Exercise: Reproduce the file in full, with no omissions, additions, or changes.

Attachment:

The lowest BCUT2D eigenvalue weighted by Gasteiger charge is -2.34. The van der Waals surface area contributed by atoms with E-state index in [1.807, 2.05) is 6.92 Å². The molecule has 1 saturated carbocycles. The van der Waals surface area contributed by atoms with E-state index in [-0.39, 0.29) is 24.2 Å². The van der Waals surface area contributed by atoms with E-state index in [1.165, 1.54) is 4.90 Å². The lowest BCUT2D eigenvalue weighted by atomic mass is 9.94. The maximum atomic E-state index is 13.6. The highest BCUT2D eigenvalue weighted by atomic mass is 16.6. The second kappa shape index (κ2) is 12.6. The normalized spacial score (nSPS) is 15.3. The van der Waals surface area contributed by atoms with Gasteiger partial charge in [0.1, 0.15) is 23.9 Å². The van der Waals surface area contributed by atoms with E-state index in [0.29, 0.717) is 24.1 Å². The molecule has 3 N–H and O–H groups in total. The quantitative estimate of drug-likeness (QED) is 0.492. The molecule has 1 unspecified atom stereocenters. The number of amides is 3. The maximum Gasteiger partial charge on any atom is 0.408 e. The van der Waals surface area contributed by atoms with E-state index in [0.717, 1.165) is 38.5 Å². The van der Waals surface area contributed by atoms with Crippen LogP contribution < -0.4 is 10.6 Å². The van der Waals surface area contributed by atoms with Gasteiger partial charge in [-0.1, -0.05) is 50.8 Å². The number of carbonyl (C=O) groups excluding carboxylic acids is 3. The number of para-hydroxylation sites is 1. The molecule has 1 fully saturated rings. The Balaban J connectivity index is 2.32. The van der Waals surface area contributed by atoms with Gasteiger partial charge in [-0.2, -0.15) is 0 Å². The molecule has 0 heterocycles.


The lowest BCUT2D eigenvalue weighted by Gasteiger charge is -2.34. The van der Waals surface area contributed by atoms with E-state index in [1.807, 2.05) is 6.92 Å². The molecule has 1 saturated carbocycles. The van der Waals surface area contributed by atoms with E-state index in [-0.39, 0.29) is 24.2 Å². The van der Waals surface area contributed by atoms with E-state index in [1.165, 1.54) is 4.90 Å². The lowest BCUT2D eigenvalue weighted by atomic mass is 9.94. The maximum atomic E-state index is 13.6. The highest BCUT2D eigenvalue weighted by atomic mass is 16.6. The second kappa shape index (κ2) is 12.6. The normalized spacial score (nSPS) is 15.3. The van der Waals surface area contributed by atoms with Gasteiger partial charge in [0.1, 0.15) is 23.9 Å². The van der Waals surface area contributed by atoms with E-state index in [0.29, 0.717) is 24.1 Å². The molecule has 3 N–H and O–H groups in total. The quantitative estimate of drug-likeness (QED) is 0.492. The molecule has 1 unspecified atom stereocenters. The number of amides is 3. The maximum Gasteiger partial charge on any atom is 0.408 e. The van der Waals surface area contributed by atoms with E-state index in [0.717, 1.165) is 38.5 Å². The van der Waals surface area contributed by atoms with Crippen LogP contribution < -0.4 is 10.6 Å². The van der Waals surface area contributed by atoms with Gasteiger partial charge in [-0.1, -0.05) is 50.8 Å². The number of carbonyl (C=O) groups excluding carboxylic acids is 3. The number of para-hydroxylation sites is 1. The molecule has 1 fully saturated rings. The Balaban J connectivity index is 2.32. The van der Waals surface area contributed by atoms with Gasteiger partial charge in [-0.2, -0.15) is 0 Å². The molecule has 0 heterocycles.